The story of two vile borough murderers who planned to slay “one woman a week”, has been retold internationally.
Paul Sutherland, host of the popular True Crime Enthusiast podcast - which is listened to by hundreds of thousands across the globe - has released an episode focused solely on two of the area’s most “deviant” killers: John Shaw and Geoffrey Evans.
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Sutherland, who specialises in covering unfamiliar cases, said he chose to spotlight the murderous pair because their tale is one “worth being told”.
The episode, released this month, recounts the story of Shaw and Evans from their seedy beginnings as petty criminals through to the horrific acts of rape and murder committed against women in a sick promise they made to rape and kill a victim each week.
John Shaw, a former Wigan resident, had racked up 26 convictions at various courts by the age of 31, the majority of which were for theft.
However the now 73-year-old, who is described in the podcast as a “sexual deviant”, did not stop at theft and by the late 1960s he had been convicted at Wigan Crown Court of the indecent assault of a young boy, for which he received a seven-and-a-half-year sentence.
Once behind bars, Shaw met his soon-to-be deadly accomplice, Geoffrey Evans - from Shakerley in Tyldesley - who had been jailed for a number of thefts and robberies.
The podcast goes into the relationship between the pair, likening them to notorious serial killers Fred and Rose West.
Paul says: “Two like-minded evil people meet and they spark off each other. Shaw and Evans decided that theirs was a partnership worth keeping.”
The story, which goes into detail about the pair’s life before the murders, explains how Evans and Shaw fled to Ireland following a series of rapes against young women - one of whom was the teenage daughter of a high-ranking police officer in Manchester.
It was after they made their escape that they began to hatch the plot to carry out their “chilling and perverse” plan.
After committing a number of thefts and burglaries around Cork and County Tipperary, Shaw and Evans were jailed in Dublin’s Mountjoy prison for just two years.
In 1976, following their release - the evil couple decided to put their plan into action and went to McDaniel’s pub near Brittas Bay where they sat for several hours waiting for a target.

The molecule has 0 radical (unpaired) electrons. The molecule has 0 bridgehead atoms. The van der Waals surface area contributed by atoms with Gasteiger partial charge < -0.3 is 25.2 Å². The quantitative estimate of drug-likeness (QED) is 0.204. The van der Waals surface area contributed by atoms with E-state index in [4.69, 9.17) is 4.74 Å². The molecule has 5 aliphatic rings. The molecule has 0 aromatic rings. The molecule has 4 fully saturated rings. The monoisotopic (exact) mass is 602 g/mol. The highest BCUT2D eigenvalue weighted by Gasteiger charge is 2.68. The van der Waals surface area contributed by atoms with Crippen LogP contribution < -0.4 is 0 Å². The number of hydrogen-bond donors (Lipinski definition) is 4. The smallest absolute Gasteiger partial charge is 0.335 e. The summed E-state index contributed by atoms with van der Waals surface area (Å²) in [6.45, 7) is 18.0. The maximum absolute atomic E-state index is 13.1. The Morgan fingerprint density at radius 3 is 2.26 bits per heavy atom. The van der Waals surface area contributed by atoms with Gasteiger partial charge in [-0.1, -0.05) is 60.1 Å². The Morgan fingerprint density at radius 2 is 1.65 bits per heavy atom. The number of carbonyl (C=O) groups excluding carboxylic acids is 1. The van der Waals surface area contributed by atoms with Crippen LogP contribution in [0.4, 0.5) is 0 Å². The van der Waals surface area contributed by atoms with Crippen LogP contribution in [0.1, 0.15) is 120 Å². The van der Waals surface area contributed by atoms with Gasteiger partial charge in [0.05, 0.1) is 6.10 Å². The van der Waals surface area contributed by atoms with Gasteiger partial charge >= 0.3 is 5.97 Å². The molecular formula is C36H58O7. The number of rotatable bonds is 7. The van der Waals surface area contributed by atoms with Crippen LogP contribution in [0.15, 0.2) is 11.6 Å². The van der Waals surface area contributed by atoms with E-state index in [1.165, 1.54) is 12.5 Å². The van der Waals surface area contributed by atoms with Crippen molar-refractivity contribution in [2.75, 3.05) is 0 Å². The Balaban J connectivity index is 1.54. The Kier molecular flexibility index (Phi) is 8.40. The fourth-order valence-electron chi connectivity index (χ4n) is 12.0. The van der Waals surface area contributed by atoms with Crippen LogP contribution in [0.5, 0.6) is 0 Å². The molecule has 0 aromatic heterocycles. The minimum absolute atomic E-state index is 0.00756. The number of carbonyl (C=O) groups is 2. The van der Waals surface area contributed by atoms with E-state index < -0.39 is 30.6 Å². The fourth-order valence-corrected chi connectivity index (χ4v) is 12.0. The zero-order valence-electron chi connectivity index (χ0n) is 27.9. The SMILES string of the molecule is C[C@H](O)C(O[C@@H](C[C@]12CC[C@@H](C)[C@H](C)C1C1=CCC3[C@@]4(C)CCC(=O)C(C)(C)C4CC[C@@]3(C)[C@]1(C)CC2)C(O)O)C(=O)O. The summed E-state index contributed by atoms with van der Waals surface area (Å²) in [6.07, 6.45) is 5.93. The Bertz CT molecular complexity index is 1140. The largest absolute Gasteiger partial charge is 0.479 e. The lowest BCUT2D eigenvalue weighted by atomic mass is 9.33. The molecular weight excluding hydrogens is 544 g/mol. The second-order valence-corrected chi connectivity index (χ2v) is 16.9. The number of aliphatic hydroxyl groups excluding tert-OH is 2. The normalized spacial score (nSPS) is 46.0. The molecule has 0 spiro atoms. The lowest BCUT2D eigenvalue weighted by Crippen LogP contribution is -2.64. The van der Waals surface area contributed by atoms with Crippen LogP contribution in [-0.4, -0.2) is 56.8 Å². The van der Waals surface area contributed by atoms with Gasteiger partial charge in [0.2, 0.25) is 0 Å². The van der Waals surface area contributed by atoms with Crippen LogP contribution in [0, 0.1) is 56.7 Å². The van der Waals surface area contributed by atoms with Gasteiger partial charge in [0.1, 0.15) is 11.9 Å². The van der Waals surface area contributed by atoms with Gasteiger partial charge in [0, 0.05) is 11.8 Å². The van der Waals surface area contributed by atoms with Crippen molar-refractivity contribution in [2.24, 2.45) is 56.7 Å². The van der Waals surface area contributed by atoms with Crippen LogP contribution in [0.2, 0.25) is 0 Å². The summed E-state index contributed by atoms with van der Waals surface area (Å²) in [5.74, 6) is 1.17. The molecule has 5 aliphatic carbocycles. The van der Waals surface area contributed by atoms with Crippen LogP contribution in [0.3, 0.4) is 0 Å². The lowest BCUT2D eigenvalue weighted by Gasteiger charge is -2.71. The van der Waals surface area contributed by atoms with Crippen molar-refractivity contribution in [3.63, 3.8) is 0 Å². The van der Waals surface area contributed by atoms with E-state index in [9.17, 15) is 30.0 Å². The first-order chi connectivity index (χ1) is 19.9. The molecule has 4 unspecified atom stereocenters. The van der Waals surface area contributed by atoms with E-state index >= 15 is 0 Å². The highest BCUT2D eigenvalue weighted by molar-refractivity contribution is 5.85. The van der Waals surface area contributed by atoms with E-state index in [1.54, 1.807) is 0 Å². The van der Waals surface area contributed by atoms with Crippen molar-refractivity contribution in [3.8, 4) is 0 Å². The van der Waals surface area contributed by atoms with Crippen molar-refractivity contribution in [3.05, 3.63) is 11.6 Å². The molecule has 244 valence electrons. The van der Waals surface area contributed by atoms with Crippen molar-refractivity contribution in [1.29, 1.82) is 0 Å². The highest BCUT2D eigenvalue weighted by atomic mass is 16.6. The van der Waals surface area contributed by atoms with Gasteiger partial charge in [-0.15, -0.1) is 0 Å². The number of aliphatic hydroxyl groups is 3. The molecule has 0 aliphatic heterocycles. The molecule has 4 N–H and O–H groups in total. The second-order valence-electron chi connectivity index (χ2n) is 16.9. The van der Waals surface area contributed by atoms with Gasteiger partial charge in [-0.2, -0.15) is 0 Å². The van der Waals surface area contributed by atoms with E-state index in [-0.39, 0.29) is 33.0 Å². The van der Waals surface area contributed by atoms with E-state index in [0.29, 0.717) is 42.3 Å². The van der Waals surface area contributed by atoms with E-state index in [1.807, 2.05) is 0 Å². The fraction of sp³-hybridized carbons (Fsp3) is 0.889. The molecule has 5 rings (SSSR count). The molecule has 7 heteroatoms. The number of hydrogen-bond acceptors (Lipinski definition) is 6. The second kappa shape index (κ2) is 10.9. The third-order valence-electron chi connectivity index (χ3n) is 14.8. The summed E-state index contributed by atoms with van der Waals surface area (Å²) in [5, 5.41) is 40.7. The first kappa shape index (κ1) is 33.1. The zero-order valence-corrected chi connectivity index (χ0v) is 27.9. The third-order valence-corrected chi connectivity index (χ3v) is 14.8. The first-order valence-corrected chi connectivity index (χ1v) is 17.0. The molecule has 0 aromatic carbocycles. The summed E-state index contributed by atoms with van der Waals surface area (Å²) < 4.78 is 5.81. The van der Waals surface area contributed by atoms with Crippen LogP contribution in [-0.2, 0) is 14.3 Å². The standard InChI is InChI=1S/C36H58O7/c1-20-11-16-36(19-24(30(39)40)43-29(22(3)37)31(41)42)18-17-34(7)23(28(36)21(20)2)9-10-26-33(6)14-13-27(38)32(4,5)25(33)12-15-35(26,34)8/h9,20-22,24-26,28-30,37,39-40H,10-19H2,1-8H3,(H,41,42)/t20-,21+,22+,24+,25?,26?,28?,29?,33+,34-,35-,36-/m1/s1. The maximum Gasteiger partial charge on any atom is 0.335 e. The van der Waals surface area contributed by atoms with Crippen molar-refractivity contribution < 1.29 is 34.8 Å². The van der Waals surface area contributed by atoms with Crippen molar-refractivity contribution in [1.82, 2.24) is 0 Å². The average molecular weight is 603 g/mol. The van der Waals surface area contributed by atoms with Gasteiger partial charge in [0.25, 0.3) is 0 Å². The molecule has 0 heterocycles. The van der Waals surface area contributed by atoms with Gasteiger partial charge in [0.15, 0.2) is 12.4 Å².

Elizabeth Plunkett, who was to be their first victim, left the pub late at night after a few of her friends began to argue.
As she walked back to her accommodation, Evans offered the 23-year-old a lift. According to Shaw in a later confession, he got out of the car prior to this, so that the lift would seem less daunting from a single male.
Elizabeth was savagely raped and beaten in a horrific assault that lasted for hours, before being strangled with the sleeve of a nylon shirt.
The next victim, Mary Duffy, was killed just days later after Shaw and Evans stole and painted a Ford Cortina before travelling to the small town of Castlebar.
The 24-year-old cook was preyed upon while she was alone. Residents heard Mary screaming in the street but only saw a dark-coloured car driving away.
She too was repeatedly raped, beaten and eventually suffocated. Evans, who died in May 2012, fell into a coma in 2008 and never saw the light of day again. John Shaw remains in prison to this day.
Paul said: “I had never heard of this until I came across it by chance. I would be intrigued to hear about such an unfamiliar close to home case myself. Their crimes are awful, I found them chilling. It’s so horrific that it’s a tale worth being told."
In September 1976, John Shaw and Geoffrey Evans were arrested after a member of the guardi (Irish police) spotted their unusual car, which had been reported by the operator of a nearby garage.
Once they had been taken into the station, the killers made full confessions to their crimes.
Police heard how the depraved pair had disposed of Elizabeth Plunkett’s body by tying a lawnmower to her waist and throwing her into the sea. Mary Duffy’s body was callously thrown into a lake with a concrete block tied around her legs.
Shaw and Evans were both given life sentences.
In 2008, having suffered a stroke after major heart surgery, Evans fell into a coma from which he never reemerged.
Shaw, who remains in prison 42 years later, is now Ireland’s longest serving prisoner. According to Irish national media, Shaw is calling for his release, saying it is “inhumane” to make him live out his final days behind bars.
At a court hearing, his solicitor said that the double-killer feels “remorse and shame” for his actions and needs to know there is a “light at the end of the tunnel”.
But appeals have so far fallen on deaf ears.